After getting drafted straight out of high school in the 34th round by the New York Mets, Vanderbilt commit Jake Eder chose to play collegiately. The lefty slinger’s decision paid off with a National Championship in 2019 that he closed out with a three-inning save against Michigan. Now he gets his second chance at getting drafted, as the 59th-best prospect according to MLB.com.
When you watch Eder pitch the first thing that jumps out is his dimensions coming at batters from the left arm slot. At 6’4″ and 220 pounds he is built to become a major league pitcher whether it be out of the bullpen or in the rotation. The delivery is fundamentally sound with his long stride and upper arm slot that creates angle and plane according to Perfect Game.
The fastball is his strongest potential pitch which scouts have graded highly (55) with his curveball coming in at an equally impressive clip (55). He typically throws the heater between 92-95 MPH but can reach as high as 97 with room to grow. This is just about as strong of a power arm as you can find from a LHP in this year’s class.
As far as experience is concerned, Eder is also a notch above most of the other pitching prospects in 2020. He proved himself in the most crucial games possible at the collegiate level during the Commodores’ 2019 College World Series run. The 21-year-old had his best year in the largest sample size of his career as a sophomore. Eder compiled 39.1 innings as a reliever with a 2.97 ERA, 41 strikeouts, and a 1.119 WHIP. After struggling in his freshman year as a starter, the lefty found a home as the best arm in the Vandy bullpen.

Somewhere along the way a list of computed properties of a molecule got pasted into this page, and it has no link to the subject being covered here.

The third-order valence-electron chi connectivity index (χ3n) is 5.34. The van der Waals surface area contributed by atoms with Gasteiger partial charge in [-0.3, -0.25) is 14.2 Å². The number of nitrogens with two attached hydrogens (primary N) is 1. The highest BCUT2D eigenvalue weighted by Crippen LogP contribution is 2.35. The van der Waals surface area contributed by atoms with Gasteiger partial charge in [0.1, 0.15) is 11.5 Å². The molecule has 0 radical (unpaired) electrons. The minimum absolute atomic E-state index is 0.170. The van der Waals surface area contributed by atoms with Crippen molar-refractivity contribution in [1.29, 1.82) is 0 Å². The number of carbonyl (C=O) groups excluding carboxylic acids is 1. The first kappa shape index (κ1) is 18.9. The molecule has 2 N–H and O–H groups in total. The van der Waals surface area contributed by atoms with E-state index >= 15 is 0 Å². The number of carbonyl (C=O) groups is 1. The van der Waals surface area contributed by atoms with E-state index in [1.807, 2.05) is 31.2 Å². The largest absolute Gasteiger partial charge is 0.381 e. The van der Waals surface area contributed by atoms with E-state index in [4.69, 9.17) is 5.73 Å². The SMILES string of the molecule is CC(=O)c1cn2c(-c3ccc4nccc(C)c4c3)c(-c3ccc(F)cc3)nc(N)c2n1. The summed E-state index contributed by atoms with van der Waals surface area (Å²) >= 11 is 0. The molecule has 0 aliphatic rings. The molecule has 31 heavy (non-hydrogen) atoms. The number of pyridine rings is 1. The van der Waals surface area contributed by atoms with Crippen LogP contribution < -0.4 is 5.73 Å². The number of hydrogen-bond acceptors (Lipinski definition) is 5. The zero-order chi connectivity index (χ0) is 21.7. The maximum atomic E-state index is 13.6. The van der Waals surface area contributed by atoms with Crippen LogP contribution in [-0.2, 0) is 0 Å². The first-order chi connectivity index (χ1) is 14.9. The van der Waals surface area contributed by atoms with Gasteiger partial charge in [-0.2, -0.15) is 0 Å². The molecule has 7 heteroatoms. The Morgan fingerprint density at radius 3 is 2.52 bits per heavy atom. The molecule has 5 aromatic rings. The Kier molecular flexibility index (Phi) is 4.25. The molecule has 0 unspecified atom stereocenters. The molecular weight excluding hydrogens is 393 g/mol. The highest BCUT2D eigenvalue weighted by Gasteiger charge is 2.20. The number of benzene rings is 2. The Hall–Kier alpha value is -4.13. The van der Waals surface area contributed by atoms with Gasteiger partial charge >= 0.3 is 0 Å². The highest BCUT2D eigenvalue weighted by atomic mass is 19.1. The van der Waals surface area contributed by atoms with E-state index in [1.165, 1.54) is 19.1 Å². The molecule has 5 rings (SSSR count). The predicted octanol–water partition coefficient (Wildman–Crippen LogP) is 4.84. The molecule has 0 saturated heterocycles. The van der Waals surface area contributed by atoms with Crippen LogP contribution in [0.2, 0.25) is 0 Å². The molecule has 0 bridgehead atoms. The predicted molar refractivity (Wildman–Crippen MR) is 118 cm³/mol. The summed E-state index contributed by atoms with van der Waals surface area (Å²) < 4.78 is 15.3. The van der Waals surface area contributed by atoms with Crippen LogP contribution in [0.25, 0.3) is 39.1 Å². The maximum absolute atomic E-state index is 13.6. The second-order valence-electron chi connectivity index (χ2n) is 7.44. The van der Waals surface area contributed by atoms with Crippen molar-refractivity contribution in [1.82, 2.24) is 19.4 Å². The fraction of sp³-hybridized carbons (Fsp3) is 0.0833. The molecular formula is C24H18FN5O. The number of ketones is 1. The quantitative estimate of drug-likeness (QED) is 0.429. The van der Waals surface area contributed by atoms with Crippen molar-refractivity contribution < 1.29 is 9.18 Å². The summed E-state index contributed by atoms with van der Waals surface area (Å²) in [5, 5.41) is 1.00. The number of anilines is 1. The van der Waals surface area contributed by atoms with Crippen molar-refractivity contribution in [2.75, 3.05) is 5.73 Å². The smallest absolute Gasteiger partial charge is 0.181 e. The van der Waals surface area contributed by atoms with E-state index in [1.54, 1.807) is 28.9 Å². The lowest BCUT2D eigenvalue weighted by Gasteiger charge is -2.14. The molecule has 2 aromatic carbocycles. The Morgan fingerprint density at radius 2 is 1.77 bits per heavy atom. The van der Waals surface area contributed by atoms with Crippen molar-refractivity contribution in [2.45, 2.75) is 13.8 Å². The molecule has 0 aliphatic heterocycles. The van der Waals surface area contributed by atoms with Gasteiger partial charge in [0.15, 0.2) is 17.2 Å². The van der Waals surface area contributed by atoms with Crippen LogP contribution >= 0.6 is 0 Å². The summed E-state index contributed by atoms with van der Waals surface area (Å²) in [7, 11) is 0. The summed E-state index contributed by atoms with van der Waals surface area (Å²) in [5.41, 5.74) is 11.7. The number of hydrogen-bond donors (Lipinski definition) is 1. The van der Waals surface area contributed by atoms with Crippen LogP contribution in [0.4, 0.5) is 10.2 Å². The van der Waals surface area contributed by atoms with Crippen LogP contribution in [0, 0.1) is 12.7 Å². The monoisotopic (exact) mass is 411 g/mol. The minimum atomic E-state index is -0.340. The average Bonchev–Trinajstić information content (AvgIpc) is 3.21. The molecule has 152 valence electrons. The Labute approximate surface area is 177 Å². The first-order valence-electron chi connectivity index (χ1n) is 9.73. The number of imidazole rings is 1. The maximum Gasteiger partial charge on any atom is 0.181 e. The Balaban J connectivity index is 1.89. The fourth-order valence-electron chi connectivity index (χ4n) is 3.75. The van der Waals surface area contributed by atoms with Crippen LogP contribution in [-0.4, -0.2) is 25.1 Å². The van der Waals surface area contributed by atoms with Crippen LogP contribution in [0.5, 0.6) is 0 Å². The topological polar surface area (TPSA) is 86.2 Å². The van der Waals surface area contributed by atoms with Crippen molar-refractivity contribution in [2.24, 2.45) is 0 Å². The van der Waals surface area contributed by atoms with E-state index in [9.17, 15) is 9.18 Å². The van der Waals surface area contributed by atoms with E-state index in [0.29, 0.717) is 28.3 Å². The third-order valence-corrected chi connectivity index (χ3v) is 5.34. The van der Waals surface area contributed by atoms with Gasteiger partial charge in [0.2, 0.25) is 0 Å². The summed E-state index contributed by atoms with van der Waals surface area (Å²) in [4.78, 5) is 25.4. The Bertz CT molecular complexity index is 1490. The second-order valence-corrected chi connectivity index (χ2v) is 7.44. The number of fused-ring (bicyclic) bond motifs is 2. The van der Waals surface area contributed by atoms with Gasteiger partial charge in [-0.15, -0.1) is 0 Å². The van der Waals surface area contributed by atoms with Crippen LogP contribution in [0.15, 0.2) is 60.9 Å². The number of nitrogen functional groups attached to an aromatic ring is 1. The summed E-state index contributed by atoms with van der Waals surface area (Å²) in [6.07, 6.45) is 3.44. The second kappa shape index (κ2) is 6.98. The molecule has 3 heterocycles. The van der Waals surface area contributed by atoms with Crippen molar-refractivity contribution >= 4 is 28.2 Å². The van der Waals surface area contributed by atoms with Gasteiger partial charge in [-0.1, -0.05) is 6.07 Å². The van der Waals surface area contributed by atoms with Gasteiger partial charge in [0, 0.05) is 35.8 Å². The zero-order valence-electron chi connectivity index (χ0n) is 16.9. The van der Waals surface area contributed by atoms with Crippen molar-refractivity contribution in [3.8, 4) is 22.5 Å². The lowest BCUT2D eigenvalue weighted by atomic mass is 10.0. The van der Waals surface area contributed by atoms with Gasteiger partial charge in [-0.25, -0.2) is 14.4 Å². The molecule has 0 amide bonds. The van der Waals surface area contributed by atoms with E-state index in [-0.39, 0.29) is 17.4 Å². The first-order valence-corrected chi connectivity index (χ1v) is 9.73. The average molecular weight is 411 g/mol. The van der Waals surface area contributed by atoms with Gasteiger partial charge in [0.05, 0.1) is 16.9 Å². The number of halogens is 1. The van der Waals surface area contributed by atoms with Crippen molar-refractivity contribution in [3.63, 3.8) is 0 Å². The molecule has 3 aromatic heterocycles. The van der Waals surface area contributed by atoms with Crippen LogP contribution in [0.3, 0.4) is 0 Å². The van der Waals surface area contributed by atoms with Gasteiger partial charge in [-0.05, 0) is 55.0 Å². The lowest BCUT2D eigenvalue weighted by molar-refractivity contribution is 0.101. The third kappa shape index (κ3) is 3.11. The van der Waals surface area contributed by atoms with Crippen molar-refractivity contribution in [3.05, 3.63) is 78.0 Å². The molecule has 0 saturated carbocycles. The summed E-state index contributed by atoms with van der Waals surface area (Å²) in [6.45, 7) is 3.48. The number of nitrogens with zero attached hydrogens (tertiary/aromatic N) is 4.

Jake Eder has also had some struggles during his time at Vanderbilt, especially regarding consistency and command. Despite his success in relief, the lefty tended to struggle as a starter. During his freshman year he started nine games pitching to a 5.45 ERA with 22 walks and a 1.424 WHIP.
After his most successful campaign in 2019 out of the bullpen, Eder started four games in the shortened 2020 season. Despite lowering his ERA to 3.60, his 1.450 WHIP was even higher than it was as a freshman. To have major league success Eder will need to prove he can reel in his control (50) when it gets the best of him.
This one really hits the nail on the head especially considering the tweener that Jake Eder is between starter and reliever. Mike Minor seems like the perfect fit based on their track records and mechanics. The Texas Rangers’ All-Star has had stints in both the bullpen and rotation throughout his career.
Where did he go to college you might ask? Vanderbilt University. Both 6’4″ LHPs played SEC baseball for the Commodores throwing heaters in the mid-90s. Minor’s curveball developed into a knuckle-curve in the pros while he added a slider. Eder could definitely add to his repertoire in the future once he starts experimenting in the minor leagues.
Mechanically, the upper arm slot deliveries and long strides from the left side leave left-handed batters whiffing. These smooth deliveries have very little arm-side movement which generates swing and miss stuff. Time will tell whether Jake Eder is a starter or reliever long term, either way, his talent warrants the draft pick.
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